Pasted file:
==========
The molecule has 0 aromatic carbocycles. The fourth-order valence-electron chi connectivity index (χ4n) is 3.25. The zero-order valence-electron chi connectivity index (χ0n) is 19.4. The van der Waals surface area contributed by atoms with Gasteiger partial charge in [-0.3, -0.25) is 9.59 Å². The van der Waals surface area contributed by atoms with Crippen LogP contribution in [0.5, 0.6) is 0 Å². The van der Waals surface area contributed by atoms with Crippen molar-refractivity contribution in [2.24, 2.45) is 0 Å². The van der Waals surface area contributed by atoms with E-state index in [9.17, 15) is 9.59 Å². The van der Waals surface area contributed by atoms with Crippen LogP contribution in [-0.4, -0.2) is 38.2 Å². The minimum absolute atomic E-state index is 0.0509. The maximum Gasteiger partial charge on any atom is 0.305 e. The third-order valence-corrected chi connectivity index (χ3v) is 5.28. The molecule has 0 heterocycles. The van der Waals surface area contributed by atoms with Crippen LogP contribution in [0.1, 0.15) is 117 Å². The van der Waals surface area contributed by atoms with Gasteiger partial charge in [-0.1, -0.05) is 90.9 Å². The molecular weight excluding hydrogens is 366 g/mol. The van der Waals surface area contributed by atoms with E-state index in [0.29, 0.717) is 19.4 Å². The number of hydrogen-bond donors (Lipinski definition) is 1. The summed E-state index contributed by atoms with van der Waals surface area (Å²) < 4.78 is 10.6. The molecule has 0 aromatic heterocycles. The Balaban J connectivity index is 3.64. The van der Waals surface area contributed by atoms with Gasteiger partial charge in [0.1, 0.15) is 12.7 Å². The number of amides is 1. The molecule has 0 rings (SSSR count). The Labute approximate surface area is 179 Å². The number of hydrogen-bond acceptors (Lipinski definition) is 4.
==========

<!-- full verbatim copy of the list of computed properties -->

The molecule has 0 aromatic carbocycles. The fourth-order valence-electron chi connectivity index (χ4n) is 3.25. The zero-order valence-electron chi connectivity index (χ0n) is 19.4. The van der Waals surface area contributed by atoms with Gasteiger partial charge in [-0.3, -0.25) is 9.59 Å². The van der Waals surface area contributed by atoms with Crippen LogP contribution in [0.5, 0.6) is 0 Å². The van der Waals surface area contributed by atoms with Crippen molar-refractivity contribution in [2.24, 2.45) is 0 Å². The van der Waals surface area contributed by atoms with E-state index in [9.17, 15) is 9.59 Å². The van der Waals surface area contributed by atoms with Crippen LogP contribution in [-0.4, -0.2) is 38.2 Å². The minimum absolute atomic E-state index is 0.0509. The maximum Gasteiger partial charge on any atom is 0.305 e. The third-order valence-corrected chi connectivity index (χ3v) is 5.28. The molecule has 0 heterocycles. The van der Waals surface area contributed by atoms with Crippen LogP contribution in [0.1, 0.15) is 117 Å². The van der Waals surface area contributed by atoms with Gasteiger partial charge in [-0.1, -0.05) is 90.9 Å². The molecular weight excluding hydrogens is 366 g/mol. The van der Waals surface area contributed by atoms with E-state index in [0.29, 0.717) is 19.4 Å². The number of hydrogen-bond donors (Lipinski definition) is 1. The summed E-state index contributed by atoms with van der Waals surface area (Å²) < 4.78 is 10.6. The molecule has 0 aromatic heterocycles. The Balaban J connectivity index is 3.64. The van der Waals surface area contributed by atoms with Gasteiger partial charge in [0.1, 0.15) is 12.7 Å². The number of amides is 1. The molecule has 0 rings (SSSR count). The Labute approximate surface area is 179 Å². The number of hydrogen-bond acceptors (Lipinski definition) is 4.